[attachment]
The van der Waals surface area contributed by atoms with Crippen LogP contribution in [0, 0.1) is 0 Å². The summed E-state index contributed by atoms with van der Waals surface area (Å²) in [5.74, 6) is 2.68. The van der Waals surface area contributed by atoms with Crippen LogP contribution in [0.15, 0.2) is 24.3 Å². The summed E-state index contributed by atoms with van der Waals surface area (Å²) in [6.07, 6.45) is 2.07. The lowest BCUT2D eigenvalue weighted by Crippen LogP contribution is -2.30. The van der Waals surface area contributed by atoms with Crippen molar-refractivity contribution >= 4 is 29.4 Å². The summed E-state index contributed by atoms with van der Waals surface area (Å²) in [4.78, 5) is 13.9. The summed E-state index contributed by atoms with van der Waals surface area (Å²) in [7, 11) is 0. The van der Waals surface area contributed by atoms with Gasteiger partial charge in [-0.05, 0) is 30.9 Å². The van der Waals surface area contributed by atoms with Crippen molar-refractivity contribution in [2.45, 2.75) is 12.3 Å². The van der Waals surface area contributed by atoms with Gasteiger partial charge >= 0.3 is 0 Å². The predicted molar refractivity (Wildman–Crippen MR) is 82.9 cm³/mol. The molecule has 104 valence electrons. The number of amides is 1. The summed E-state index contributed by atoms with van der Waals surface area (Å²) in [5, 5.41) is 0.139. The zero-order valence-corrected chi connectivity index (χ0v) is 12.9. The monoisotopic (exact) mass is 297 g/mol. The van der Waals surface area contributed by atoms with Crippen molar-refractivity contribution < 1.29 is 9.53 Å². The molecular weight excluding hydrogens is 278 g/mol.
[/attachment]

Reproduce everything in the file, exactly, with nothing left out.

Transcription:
The van der Waals surface area contributed by atoms with Crippen LogP contribution in [0, 0.1) is 0 Å². The summed E-state index contributed by atoms with van der Waals surface area (Å²) in [5.74, 6) is 2.68. The van der Waals surface area contributed by atoms with Crippen LogP contribution in [0.15, 0.2) is 24.3 Å². The summed E-state index contributed by atoms with van der Waals surface area (Å²) in [6.07, 6.45) is 2.07. The lowest BCUT2D eigenvalue weighted by Crippen LogP contribution is -2.30. The van der Waals surface area contributed by atoms with Crippen molar-refractivity contribution >= 4 is 29.4 Å². The summed E-state index contributed by atoms with van der Waals surface area (Å²) in [4.78, 5) is 13.9. The summed E-state index contributed by atoms with van der Waals surface area (Å²) in [7, 11) is 0. The van der Waals surface area contributed by atoms with Gasteiger partial charge in [-0.05, 0) is 30.9 Å². The van der Waals surface area contributed by atoms with Crippen molar-refractivity contribution in [2.45, 2.75) is 12.3 Å². The van der Waals surface area contributed by atoms with Gasteiger partial charge >= 0.3 is 0 Å². The predicted molar refractivity (Wildman–Crippen MR) is 82.9 cm³/mol. The molecule has 104 valence electrons. The number of amides is 1. The summed E-state index contributed by atoms with van der Waals surface area (Å²) in [5, 5.41) is 0.139. The zero-order valence-corrected chi connectivity index (χ0v) is 12.9. The monoisotopic (exact) mass is 297 g/mol. The van der Waals surface area contributed by atoms with Crippen molar-refractivity contribution < 1.29 is 9.53 Å². The molecular weight excluding hydrogens is 278 g/mol.